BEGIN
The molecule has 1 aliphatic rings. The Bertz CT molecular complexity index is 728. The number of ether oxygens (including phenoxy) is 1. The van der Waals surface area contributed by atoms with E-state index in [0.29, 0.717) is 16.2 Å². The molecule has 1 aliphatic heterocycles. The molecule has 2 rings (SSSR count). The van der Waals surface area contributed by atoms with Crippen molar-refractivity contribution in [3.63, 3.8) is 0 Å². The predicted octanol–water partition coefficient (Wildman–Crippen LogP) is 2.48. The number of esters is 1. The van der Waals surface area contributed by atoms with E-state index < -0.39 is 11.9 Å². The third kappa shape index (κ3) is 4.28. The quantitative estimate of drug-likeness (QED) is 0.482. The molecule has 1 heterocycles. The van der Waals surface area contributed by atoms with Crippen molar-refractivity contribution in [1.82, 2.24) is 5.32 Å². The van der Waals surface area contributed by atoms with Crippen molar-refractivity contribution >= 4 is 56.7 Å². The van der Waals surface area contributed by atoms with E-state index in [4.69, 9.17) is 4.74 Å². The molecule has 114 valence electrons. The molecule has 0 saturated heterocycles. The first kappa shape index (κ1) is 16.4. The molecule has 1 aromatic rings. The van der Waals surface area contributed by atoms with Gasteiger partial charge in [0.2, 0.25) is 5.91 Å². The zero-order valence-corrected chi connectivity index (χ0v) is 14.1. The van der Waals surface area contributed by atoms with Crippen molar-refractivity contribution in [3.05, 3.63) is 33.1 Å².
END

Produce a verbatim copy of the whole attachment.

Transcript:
The molecule has 1 aliphatic rings. The Bertz CT molecular complexity index is 728. The number of ether oxygens (including phenoxy) is 1. The van der Waals surface area contributed by atoms with E-state index in [0.29, 0.717) is 16.2 Å². The molecule has 1 aliphatic heterocycles. The molecule has 2 rings (SSSR count). The van der Waals surface area contributed by atoms with Crippen molar-refractivity contribution in [3.63, 3.8) is 0 Å². The predicted octanol–water partition coefficient (Wildman–Crippen LogP) is 2.48. The number of esters is 1. The van der Waals surface area contributed by atoms with E-state index < -0.39 is 11.9 Å². The third kappa shape index (κ3) is 4.28. The quantitative estimate of drug-likeness (QED) is 0.482. The molecule has 1 heterocycles. The van der Waals surface area contributed by atoms with Crippen molar-refractivity contribution in [1.82, 2.24) is 5.32 Å². The van der Waals surface area contributed by atoms with Crippen molar-refractivity contribution >= 4 is 56.7 Å². The van der Waals surface area contributed by atoms with E-state index in [4.69, 9.17) is 4.74 Å². The molecule has 114 valence electrons. The molecule has 0 saturated heterocycles. The first kappa shape index (κ1) is 16.4. The molecule has 1 aromatic rings. The van der Waals surface area contributed by atoms with Gasteiger partial charge in [0.2, 0.25) is 5.91 Å². The zero-order valence-corrected chi connectivity index (χ0v) is 14.1. The van der Waals surface area contributed by atoms with Crippen molar-refractivity contribution in [3.05, 3.63) is 33.1 Å².